The Legend

Page 4 of 5

At first, Andrea agreed that Indonesia was just too far. Then she began considering the bills they could pay, and she decided he should go. It was like a trip to the moon, said Dwayne. The offer came in a phone call from a man he had never met, and for all Dwayne knew, "he might be sending me to Indonesia to get cremated." But he was going to go, until his mother began crying. "It really got to me, you know?"

He called the stranger up and said he just couldn't leave his family like that. "You've got to be kidding!" said the stranger, and he slammed the phone down in the Legend's ear. Andrea called the agent back, but he was rude to her, and the chance was gone.

"It was just too sudden," says Dwayne.
"I was highly upset," says Andrea.
"I ain't turning nothing else down," says Dwayne.

This July, Sam Cassell signed a six-year contract with the New Jersey Nets for $21 million. Last July, Dwayne's Pro/Am team beat Cassell's, 89-84, and Dwayne outscored him, 35-21.

Since being invited into the Pro/Am league nine years ago, Dwayne has guarded the likes of Kenny Smith, Avery Johnson and John Starks. Sam was the best, but "I go at all of them like they took something from me," Dwayne says. Herbert, who runs the league, says the pros, too, play especially hard against Dwayne. "They really try to shut him down."

You could see the frustration one night when the Flights took the court against a team that included Kevin Brooks, recently of the Denver Nuggets; Rodney McCray, the former Rocket who led the University of Louisville to three final fours and a national championship; and Chris Morris, the Utah Jazz player who, during the NBA finals this year, did a better job than anyone in covering Michael Jordan.

The Flights were far less celebrated -- a squad comprising mostly college and overseas players. Dwayne, the most obscure of all, posed the toughest matchup problem.

He worked a few of his "patented" moves on Brooks -- the shuffle-and-shoot, the herk-and-jerk. When he shot, his hand hung in the air like the head of a swan; an instant later, the net hissed like a snake. Brooks soon gave up the job to a shorter, quicker West Texas State alum named Jerry Singletary. Dwayne began calling, "Clear the door!" then, and his teammates backed away with their defenders. Singletary endured some humbling lessons in one-on-one.

In years past, Dwayne would score his usual 30-odd points, yet his team would often lose. The difference now is in the passing, the way he uses his teammates like tools to take apart the foe. The Flights play as a team, Dwayne explains, which is how they are able to beat such odd assortments of talent as this.

In losing to the Flights again, Kevin Brooks kicked the ball in anger and received a technical foul; Chris Morris at the free-throw line listened to Dwayne calling him a "scrub"; and Jerry Singletary erupted in a fit of profanity that forced him from the game. Standing on the sidelines, Singletary cussed Dwayne, as Dwayne sank the free throws, laughing.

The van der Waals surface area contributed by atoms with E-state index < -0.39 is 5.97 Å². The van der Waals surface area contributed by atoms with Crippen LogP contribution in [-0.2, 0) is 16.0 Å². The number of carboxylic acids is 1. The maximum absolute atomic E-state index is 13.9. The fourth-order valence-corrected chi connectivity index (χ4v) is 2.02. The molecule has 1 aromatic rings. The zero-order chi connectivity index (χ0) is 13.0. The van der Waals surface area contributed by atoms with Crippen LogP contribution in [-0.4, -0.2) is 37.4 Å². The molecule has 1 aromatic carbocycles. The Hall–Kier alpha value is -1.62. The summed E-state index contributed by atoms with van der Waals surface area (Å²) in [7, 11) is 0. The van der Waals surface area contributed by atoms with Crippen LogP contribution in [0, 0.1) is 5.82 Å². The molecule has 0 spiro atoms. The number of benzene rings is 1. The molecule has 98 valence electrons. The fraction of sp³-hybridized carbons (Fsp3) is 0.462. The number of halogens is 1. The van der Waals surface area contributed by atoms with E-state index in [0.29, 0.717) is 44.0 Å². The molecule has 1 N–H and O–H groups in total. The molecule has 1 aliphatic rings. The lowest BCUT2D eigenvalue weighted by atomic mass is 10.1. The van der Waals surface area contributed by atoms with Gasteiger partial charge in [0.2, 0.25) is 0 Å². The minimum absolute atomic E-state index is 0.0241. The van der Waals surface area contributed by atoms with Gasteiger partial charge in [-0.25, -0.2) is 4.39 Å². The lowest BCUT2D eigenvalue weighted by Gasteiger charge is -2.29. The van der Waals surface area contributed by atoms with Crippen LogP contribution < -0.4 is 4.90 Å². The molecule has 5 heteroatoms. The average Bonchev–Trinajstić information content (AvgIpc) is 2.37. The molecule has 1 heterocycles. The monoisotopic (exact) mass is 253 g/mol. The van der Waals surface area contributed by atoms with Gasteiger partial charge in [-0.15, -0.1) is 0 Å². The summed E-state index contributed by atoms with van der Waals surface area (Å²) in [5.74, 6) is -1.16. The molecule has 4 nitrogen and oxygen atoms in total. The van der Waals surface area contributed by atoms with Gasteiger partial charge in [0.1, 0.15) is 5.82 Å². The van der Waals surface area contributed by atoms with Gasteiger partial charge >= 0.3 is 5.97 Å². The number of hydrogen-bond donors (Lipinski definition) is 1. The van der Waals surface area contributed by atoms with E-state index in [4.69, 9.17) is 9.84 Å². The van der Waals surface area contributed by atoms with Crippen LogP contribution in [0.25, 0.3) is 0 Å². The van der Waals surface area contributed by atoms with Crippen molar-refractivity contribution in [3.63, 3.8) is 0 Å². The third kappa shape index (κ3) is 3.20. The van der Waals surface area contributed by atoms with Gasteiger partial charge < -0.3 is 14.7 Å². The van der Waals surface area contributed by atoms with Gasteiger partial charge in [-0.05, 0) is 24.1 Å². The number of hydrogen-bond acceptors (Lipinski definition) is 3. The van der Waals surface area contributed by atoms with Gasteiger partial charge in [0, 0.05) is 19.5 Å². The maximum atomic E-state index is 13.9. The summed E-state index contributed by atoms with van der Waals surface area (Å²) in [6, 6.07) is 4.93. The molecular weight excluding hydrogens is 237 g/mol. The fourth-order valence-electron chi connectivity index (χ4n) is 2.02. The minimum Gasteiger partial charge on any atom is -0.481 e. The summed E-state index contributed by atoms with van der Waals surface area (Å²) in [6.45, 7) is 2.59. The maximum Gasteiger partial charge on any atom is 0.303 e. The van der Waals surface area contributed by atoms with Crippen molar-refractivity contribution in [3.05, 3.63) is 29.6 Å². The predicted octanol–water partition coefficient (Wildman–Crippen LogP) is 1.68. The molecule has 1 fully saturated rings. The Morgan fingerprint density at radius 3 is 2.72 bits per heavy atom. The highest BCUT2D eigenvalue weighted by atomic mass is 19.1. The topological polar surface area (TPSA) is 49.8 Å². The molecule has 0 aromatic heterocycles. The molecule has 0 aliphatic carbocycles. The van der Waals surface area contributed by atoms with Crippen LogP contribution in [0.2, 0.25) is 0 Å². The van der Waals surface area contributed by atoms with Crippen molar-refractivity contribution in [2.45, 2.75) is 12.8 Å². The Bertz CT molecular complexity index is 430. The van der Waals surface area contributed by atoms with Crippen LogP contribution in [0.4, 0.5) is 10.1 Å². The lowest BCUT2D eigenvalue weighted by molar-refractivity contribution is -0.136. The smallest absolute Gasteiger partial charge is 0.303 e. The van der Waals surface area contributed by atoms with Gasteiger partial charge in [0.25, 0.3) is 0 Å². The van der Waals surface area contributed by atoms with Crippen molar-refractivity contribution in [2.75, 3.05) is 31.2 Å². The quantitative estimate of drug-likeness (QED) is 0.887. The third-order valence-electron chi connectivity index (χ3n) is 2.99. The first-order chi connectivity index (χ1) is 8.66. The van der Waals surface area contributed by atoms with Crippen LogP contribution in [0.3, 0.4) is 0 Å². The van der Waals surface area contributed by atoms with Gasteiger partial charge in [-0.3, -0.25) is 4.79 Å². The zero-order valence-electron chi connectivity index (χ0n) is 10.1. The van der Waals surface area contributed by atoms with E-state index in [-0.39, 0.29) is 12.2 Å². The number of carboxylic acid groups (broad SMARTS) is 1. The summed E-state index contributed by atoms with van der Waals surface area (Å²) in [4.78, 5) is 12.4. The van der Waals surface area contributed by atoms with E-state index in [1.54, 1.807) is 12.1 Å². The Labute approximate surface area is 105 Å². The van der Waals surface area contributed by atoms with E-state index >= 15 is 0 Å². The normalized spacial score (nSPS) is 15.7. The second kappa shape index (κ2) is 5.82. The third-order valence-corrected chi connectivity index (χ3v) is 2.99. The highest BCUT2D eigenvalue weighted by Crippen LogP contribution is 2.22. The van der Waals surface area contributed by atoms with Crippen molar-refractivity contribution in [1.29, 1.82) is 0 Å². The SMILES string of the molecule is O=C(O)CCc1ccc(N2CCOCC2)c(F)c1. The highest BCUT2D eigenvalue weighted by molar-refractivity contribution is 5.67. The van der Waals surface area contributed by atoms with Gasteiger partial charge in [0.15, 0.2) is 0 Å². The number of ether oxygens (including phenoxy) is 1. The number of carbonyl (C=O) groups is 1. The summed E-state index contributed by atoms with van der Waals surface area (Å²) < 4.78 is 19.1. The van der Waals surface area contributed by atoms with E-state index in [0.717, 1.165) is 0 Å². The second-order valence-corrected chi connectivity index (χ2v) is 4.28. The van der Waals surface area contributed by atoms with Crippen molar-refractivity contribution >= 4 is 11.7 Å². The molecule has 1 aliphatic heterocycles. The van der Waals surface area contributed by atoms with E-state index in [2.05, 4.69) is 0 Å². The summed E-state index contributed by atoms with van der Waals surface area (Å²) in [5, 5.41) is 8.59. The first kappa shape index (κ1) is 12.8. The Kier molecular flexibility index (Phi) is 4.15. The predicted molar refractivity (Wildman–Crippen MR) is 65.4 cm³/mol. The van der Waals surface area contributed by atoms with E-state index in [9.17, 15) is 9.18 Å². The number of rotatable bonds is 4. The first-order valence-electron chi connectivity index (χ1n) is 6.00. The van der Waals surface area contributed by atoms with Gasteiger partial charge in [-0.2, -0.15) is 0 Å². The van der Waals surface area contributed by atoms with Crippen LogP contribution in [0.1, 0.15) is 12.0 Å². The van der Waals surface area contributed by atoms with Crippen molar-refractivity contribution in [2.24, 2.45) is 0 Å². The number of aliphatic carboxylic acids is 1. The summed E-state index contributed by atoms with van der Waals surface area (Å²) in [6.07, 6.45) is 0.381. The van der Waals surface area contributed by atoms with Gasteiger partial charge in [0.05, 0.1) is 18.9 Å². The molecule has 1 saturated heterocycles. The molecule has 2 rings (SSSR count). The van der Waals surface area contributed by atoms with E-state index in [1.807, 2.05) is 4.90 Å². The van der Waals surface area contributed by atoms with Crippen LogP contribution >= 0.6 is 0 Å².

Afterward, Rodney McCray sat scowling at the floor. Chris Morris spat his professional opinion of Dwayne Rogers:

"He sucks!"

Another agent came courting. He spoke to Dwayne a dozen times, but Dwayne still couldn't remember his last name and had lost his phone number.

Mike Springer encountered other problems selling Dwayne. The player was nearing the end of his career, and there was no way to document what that career had been. The Pro/Am glory was officially meaningless. The statistics were not comprehensive enough, and the team had never held practices or run plays. As smooth as it was, it wasn't technically organized basketball. Dwayne after all these years was still just a playground legend, and how do you sell a legend to people thousands of miles away? How do you know the Legend will travel that far?

There was a way around it, and it was Springer who told Dwayne of one more chance. A group of dreamers had announced something called the Southwestern Basketball League. They hoped it would one day rival the NBA, but in its first season, the players would earn about $1,000 a week to work on any of six teams. One of those teams would be the Galveston Storm. Tryouts would be that Saturday....

It seemed the dream to answer a dream -- a chance to show what he could do, to play and make money and eat his mama's cooking. But Dwayne was unsure. They probably already have their team, he said. And what about his work? At the box factory, he had become head man on the machine that cuts across the width of the cardboard. If he had to work, he had to work, said Dwayne. "A bird in hand is better than two in the bush."

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Randall Patterson